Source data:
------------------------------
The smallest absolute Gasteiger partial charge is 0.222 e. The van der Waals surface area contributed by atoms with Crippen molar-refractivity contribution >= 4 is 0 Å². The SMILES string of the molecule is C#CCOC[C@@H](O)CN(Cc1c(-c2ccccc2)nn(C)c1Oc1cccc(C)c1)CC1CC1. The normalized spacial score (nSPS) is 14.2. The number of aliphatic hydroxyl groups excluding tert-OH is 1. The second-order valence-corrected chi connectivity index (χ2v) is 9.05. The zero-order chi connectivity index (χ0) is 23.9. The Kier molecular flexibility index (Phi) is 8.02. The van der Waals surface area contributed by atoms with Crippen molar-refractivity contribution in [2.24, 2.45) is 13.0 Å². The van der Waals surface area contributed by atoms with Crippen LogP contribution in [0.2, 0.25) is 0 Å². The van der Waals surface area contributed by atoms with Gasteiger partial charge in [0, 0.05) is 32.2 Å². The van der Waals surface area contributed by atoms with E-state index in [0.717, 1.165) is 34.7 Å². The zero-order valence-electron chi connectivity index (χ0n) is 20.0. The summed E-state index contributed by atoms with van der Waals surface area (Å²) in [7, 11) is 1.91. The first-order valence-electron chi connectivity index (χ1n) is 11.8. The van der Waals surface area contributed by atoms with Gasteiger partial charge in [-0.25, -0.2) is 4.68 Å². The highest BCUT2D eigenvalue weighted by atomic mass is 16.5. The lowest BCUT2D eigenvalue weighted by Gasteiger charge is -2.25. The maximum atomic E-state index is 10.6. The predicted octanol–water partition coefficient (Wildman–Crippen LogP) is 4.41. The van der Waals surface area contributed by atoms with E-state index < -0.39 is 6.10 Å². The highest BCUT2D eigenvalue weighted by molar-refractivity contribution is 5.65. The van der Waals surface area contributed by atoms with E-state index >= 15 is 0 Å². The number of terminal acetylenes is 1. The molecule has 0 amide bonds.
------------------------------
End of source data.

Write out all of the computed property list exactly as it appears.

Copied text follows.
The smallest absolute Gasteiger partial charge is 0.222 e. The van der Waals surface area contributed by atoms with Crippen molar-refractivity contribution >= 4 is 0 Å². The SMILES string of the molecule is C#CCOC[C@@H](O)CN(Cc1c(-c2ccccc2)nn(C)c1Oc1cccc(C)c1)CC1CC1. The normalized spacial score (nSPS) is 14.2. The number of aliphatic hydroxyl groups excluding tert-OH is 1. The second-order valence-corrected chi connectivity index (χ2v) is 9.05. The zero-order chi connectivity index (χ0) is 23.9. The Kier molecular flexibility index (Phi) is 8.02. The van der Waals surface area contributed by atoms with Crippen molar-refractivity contribution in [2.24, 2.45) is 13.0 Å². The van der Waals surface area contributed by atoms with Crippen LogP contribution in [0.2, 0.25) is 0 Å². The van der Waals surface area contributed by atoms with Gasteiger partial charge in [0, 0.05) is 32.2 Å². The van der Waals surface area contributed by atoms with E-state index in [0.717, 1.165) is 34.7 Å². The zero-order valence-electron chi connectivity index (χ0n) is 20.0. The summed E-state index contributed by atoms with van der Waals surface area (Å²) in [7, 11) is 1.91. The first-order valence-electron chi connectivity index (χ1n) is 11.8. The van der Waals surface area contributed by atoms with Gasteiger partial charge in [-0.25, -0.2) is 4.68 Å². The highest BCUT2D eigenvalue weighted by atomic mass is 16.5. The lowest BCUT2D eigenvalue weighted by Gasteiger charge is -2.25. The maximum atomic E-state index is 10.6. The predicted octanol–water partition coefficient (Wildman–Crippen LogP) is 4.41. The van der Waals surface area contributed by atoms with E-state index < -0.39 is 6.10 Å². The highest BCUT2D eigenvalue weighted by molar-refractivity contribution is 5.65. The van der Waals surface area contributed by atoms with E-state index >= 15 is 0 Å². The number of terminal acetylenes is 1. The molecule has 0 amide bonds.